Live Reviews

Published on November 16th, 2014 | by Mike Ainscoe

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BELLOWHEAD Live in Liverpool – 10/11/14

‘The trials and tribulations of a gig tart’

‘Bellowhead to the rescue’

‘Sea shanties and the prostitute’s revenge’

There are a lot of things to consider when it comes to evaluating your experience and enjoyment of a gig. How much you like the band, your expectations, who you’re with, the venue, the audience – the list is endless. So having set off for a 50 minute journey into Liverpool and finding the last two miles of the motorway take almost an hour to negotiate finding the venue, but nowhere close to park, getting slightly lost and taking a roundabout route to the venue with ten minutes to spare only to hear the strains of the FOURTH SONG OF THE SET drifting out (turned out to be an early start!) isn’t really a good way to kick off the evening. Oh….and it was raining.

bellowhead5Let’s just take a deep breath, step back and set the scene for a moment. Bellowhead’s usual Autumn tour was set for a stop off at the plush Philharmonic Hall in the city (where they were robbed on their last visit incidentally) yet they had to face a cancellation or a switch of venues as the Philharmonic is still undergoing a refurb. Ticket holders could exchange their tickets for a date set for early next year (front row tickets holders could breathe a sigh of relief) or exchange for an alternative Liverpool date at the Mountford Hall in the University’s Guild of Students. So the Mountford it was and compared with the Philharmonic, and after opening the tour in ornate venues such as Sheffield’s City Hall and Birmingham’s Symphony Hall, there was a distinct contrast. The Mountford is quite a nice modern venue but in terms of size and space, quite a climb down from the opening dates of the tour. Long and narrow and with a low ceiling, the space meant a somewhat  scaled down version of the expansive stage set which has been in place for this tour. The raised daises around which the band cavorts were reduced to single platforms, and the huge backdrop of the new album artwork only just managed to fit in. Judging by the number of girders still outside in the touring truck, they must have had their work cut out to install what they did.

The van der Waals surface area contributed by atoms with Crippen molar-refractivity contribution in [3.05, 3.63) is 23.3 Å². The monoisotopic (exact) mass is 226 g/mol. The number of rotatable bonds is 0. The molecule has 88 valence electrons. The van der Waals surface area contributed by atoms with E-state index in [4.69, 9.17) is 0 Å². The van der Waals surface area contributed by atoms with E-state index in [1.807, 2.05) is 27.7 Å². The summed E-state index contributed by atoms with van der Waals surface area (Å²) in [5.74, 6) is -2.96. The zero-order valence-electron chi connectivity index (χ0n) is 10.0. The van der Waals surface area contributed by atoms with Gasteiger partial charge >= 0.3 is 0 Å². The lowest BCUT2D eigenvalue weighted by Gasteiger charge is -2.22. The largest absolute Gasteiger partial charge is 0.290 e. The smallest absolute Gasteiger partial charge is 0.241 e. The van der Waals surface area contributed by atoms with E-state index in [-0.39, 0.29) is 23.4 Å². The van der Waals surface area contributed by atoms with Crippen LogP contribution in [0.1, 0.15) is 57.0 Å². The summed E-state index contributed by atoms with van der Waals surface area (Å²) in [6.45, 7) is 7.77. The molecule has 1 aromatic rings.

But it’s not always about the setting – Bellowhead could put on a show in a shed and have it rocking, yet arriving halfway through the first set the hall seemed strangely subdued. The audience sat politely applauding – maybe they’d had a chance to get up and bop around a bit to the strains of ‘Cross Eyed & Chinless’, which has been an early rabble rouser in the set, or possibly the even more apt opening ‘Roll Alabama’ with all its Merseyside seafaring references, but I suspect not. Unexpectedly flat is not a term often used at a Bellowhead show, but the stillness of the audience and its passive mood seemed to rub off into a restrained first half. For once, the interval was not so much welcome, but more of a chance to see what the second half would bring.